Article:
National Disaster Forces Firms Out of Lower Manhattan
In the wake of the recent terrorist attacks, corporations,
developers and real estate brokers in the New York metropolitan
area have been working overtime to meet demand for office
and backup space. Some companies have been forced to move
from downtown, while others are initiating the move on their
The types of office space in the highest demand right now
have been relatively new, low-level office buildings with
highly developed communication infrastructure and first-rate
power systems. Currently, the tri-state area has ample supply,
but this could dwindle over time. Historically, metropolitan
areas have been able to tackle the over-population issue by
building towards the sky. If companies do not want to go up,
the only other alternative is out. This is what seems to be
happening in downtown Manhattan.
On Oct. 8, Lehman Brothers (NYSE: LEH) made it official that
it would sever ties with Brookfield Properties (NYSE: BPO)
by moving out of the World Financial Center. Lehman agreed
to purchase a recently constructed 32-story Manhattan office
complex from Morgan Stanley (NYSE: MWD). This acquisition
will allow approximately 5,000 Lehman employees to relocate
from downtown to midtown.
Just the other day, Dow Jones & Co. (NYSE: DJ), the parent
of The Wall Street Journal, announced that they plan on permanently
relocating approximately 250 employees out of 1 World Financial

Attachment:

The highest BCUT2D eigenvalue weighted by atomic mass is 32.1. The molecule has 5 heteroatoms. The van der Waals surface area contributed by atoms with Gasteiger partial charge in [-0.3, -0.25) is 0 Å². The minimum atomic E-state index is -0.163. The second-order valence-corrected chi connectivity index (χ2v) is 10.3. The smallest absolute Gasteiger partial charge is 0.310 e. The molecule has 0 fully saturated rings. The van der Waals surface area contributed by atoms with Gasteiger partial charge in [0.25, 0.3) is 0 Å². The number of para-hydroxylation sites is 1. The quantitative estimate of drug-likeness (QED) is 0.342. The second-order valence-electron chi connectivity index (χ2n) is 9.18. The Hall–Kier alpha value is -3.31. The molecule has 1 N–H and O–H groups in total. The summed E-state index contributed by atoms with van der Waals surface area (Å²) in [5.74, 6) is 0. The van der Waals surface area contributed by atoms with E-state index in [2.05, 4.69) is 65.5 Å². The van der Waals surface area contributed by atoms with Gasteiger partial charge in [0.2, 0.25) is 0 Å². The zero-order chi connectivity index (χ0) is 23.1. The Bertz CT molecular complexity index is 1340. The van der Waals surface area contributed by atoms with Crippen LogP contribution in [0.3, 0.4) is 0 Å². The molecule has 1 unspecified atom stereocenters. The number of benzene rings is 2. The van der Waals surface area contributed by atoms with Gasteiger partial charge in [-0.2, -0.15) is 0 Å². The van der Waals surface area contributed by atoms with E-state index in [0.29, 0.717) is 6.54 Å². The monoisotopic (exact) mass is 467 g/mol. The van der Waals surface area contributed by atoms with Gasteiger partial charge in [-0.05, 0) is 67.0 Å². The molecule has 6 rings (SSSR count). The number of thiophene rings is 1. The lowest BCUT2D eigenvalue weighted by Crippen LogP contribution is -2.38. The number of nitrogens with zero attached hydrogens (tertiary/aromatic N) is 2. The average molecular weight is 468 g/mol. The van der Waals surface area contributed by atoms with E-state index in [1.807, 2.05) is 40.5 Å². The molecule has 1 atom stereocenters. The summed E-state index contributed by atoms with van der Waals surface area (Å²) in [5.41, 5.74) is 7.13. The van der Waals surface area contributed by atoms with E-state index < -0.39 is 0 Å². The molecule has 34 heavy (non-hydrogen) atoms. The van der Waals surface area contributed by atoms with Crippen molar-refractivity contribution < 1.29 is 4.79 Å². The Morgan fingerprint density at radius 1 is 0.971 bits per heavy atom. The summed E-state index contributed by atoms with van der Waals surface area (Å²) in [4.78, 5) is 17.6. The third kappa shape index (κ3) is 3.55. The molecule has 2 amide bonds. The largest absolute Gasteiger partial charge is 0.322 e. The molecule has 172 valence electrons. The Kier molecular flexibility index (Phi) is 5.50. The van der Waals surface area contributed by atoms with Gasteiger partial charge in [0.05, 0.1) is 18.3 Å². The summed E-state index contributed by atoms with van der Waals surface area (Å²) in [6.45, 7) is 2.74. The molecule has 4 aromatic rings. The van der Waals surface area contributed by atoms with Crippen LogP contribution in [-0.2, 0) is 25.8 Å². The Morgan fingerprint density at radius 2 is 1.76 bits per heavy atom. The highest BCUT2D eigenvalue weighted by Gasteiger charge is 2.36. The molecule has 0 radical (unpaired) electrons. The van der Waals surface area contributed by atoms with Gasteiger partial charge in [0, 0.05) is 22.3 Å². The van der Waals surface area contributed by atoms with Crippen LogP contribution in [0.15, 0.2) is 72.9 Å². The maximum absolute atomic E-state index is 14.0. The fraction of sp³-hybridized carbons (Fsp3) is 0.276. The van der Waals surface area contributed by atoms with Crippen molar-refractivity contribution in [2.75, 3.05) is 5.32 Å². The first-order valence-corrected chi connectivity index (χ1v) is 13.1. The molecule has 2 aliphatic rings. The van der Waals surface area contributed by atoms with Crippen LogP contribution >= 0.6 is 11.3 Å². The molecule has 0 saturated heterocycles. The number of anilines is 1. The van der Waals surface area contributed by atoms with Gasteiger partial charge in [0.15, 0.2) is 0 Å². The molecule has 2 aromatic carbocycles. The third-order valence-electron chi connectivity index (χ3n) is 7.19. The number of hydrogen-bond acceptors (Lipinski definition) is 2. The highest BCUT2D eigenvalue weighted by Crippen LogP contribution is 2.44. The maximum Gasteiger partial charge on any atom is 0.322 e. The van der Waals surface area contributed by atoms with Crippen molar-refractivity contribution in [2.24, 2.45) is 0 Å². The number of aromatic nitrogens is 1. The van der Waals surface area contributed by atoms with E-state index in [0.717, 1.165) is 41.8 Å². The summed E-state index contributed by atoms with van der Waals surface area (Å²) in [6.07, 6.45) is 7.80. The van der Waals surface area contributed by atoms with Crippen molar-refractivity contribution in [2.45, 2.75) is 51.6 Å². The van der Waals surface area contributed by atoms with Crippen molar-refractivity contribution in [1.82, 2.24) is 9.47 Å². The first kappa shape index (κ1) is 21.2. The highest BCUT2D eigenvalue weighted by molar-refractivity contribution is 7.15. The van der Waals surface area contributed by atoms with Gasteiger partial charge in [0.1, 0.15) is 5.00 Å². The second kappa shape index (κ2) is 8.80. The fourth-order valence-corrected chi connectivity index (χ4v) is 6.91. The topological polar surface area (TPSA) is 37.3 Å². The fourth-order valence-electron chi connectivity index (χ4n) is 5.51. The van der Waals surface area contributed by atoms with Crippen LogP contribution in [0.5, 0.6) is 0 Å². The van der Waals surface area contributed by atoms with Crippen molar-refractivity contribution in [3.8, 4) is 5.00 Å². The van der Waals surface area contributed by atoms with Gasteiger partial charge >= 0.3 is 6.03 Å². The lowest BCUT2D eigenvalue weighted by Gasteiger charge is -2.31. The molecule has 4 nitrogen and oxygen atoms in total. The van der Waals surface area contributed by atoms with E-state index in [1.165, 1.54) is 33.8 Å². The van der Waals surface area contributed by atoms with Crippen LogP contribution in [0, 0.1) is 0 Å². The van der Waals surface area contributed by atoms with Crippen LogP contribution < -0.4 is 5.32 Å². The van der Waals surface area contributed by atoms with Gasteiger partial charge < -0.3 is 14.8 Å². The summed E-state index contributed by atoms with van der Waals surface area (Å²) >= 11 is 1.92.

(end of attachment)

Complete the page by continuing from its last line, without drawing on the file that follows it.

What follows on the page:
Center, and into their existing offices in South Brunswick,
New Jersey. This move will drastically reduce their floor
space in the WFC from seven to three. Despite the tragedy,
sources tell Stock Traders Press that Dow Jones planned the
move before hand in an attempt to cut expenses.
Recent channel checks and exchanges with members of the real
estate community indicate that many companies are actively
pursuing relocation options. Two major catalysts include issues
of geographic security and cost savings opportunities.
The commercial real estate cycle, from property surveys to
reviewing and signing the lease, typically falls somewhere
between 6-to-18 months, depending on the size of the firm.
The duration of this cycle combined with the already low Midtown
Manhattan vacancy rates, as shown in the accompanying chart,
indicate that real estate activity in the New York metropolitan
area should remain busy for the immediate future.Staff